Last Trolley from Beethovenstraat

Grete Weil, Author, John Barrett, Translator David R. Godine Publisher $22.95 (176p) ISBN 978-1-56792-031-4
Andreas, the hero of this slim and poignant novel set in postwar Germany, belongs to the literary lineage of painfully self-conscious, indecisive young men. Andreas is a listless, anguished, would-be poet whose relationship with his parents leaves much to be desired. Inclined to ponder the ambiguities of existence, Andreas is ill-prepared for his position in history, which thrusts him into the world of moral absolutes that is Amsterdam during the Holocaust. Weil (The Bride Price) writes in German and is now in her 90s, but this novel, her fifth, has the freshness and energy of an early work--as well as some of its typical flaws, including awkward turns of plot, a few aimless stream-of-consciousness passages and dry, detached philosophizing. During the war, Andreas finds work as a journalist in Amsterdam, where he hides a Jewish boy, Daniel, with whom he forms a close bond. Daniel is discovered and murdered by the Nazis, and his death leaves Andreas traumatized and unable to write. The novel shuttles deftly back and forth between the past of the war and the present of its aftermath, in which the neurotic Andreas is married to Daniel's wealthy cousin Susanne. And Andreas himself shuttles between the futility of resistance and the impossibility of inaction, between the joy of creation and the despair of loss, between the ecstasy of love and his alienation from bloody humanity until, by the novels' end, he finds a way to make his own separate peace. (Aug.)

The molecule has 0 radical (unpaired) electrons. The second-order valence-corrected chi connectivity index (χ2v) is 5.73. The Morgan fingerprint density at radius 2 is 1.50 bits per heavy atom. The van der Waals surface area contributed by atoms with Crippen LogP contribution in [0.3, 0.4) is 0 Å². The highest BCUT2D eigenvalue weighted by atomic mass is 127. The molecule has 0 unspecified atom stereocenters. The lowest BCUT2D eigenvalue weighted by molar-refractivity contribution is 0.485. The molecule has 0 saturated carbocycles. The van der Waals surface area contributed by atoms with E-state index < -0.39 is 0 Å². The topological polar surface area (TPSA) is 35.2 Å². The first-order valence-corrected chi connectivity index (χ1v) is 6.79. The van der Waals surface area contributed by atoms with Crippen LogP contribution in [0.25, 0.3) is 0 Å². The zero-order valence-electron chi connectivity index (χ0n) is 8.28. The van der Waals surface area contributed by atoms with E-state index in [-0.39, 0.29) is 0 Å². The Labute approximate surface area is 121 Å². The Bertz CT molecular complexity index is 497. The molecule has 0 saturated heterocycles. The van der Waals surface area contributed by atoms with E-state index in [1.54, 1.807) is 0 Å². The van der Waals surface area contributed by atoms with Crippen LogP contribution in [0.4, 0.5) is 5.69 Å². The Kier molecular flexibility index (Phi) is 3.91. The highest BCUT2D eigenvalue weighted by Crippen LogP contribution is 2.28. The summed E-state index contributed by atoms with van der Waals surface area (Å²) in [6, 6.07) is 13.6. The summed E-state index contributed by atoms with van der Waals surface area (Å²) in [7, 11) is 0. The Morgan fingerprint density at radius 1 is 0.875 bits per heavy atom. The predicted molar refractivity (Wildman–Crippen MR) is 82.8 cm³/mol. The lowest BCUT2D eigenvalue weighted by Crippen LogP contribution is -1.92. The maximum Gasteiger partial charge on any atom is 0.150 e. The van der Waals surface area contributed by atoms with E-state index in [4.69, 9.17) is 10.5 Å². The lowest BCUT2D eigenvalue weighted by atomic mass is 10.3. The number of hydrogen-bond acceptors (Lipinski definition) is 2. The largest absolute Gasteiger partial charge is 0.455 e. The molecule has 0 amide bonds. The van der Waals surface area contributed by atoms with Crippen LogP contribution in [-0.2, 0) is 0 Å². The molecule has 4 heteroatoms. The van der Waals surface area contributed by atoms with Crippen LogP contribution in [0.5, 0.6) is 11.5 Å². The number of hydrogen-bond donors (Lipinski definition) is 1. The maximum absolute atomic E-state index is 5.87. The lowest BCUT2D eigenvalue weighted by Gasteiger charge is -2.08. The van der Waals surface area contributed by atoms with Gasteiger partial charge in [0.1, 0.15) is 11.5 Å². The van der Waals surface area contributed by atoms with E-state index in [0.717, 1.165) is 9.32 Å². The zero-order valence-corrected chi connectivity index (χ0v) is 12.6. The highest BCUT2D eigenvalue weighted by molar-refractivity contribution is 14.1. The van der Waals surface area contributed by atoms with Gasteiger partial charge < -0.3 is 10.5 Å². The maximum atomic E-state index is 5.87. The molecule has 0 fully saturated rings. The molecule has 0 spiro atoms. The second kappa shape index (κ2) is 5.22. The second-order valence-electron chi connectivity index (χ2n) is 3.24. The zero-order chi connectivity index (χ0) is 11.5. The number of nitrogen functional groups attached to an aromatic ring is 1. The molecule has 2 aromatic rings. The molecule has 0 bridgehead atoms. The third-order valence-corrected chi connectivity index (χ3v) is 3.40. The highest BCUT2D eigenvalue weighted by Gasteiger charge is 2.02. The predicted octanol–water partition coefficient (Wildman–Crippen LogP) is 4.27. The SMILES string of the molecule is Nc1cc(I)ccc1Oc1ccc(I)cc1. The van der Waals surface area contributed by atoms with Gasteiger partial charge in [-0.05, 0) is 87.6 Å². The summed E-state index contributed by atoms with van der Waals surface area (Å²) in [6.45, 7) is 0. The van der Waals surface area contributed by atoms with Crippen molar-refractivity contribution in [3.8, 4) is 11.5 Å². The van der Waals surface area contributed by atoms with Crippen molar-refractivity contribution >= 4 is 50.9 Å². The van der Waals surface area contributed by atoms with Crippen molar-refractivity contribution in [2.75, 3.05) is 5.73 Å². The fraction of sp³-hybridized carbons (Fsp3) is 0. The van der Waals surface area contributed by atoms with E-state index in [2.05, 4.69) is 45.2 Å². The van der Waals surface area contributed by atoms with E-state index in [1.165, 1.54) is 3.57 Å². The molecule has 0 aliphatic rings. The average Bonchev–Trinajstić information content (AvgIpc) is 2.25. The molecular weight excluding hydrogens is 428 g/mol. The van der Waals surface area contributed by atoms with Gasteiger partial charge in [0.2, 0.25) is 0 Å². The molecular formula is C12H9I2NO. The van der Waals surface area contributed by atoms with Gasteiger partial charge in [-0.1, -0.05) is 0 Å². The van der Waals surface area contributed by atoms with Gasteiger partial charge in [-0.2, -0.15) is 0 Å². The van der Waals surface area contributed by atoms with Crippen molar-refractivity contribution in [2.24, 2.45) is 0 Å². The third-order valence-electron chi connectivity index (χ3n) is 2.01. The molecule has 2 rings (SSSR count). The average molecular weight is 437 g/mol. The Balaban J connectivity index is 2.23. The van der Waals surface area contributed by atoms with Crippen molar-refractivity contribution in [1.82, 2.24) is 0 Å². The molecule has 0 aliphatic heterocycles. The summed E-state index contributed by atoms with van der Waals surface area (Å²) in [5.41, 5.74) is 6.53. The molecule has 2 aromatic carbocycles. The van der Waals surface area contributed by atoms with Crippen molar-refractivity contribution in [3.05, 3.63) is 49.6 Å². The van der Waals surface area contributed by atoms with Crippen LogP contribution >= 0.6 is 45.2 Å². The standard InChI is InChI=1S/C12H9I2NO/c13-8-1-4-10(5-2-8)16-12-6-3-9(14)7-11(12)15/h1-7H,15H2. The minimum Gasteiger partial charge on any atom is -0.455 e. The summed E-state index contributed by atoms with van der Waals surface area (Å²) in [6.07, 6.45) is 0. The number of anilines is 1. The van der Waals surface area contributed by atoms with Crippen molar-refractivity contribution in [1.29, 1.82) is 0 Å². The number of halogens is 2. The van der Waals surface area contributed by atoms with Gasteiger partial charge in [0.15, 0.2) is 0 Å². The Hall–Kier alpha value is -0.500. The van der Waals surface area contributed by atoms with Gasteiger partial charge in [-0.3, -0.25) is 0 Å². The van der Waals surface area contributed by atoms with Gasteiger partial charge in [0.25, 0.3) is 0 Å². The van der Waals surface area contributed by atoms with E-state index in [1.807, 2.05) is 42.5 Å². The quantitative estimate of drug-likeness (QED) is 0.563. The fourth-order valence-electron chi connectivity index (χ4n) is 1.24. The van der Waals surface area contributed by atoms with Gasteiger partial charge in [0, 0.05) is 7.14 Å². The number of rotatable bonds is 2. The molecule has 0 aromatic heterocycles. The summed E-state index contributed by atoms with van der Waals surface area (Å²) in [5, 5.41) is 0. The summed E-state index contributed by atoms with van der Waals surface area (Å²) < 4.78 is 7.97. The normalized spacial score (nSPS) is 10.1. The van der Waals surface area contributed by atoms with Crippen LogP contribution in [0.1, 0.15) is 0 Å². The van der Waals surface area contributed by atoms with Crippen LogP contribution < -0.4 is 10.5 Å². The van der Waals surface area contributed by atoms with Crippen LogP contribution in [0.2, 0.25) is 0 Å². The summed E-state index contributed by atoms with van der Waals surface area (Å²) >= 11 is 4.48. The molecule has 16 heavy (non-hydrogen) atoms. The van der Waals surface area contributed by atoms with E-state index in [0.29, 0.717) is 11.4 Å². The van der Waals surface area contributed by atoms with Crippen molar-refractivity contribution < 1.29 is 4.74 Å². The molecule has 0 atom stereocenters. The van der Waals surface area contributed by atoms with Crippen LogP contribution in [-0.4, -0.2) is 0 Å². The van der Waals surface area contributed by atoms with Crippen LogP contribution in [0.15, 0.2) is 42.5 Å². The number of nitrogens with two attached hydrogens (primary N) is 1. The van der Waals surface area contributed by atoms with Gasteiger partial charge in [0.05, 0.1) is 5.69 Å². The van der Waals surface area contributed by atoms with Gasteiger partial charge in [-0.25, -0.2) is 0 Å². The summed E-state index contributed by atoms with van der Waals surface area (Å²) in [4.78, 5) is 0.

Reviewed on: 12/01/1997
Release date: 12/01/1997
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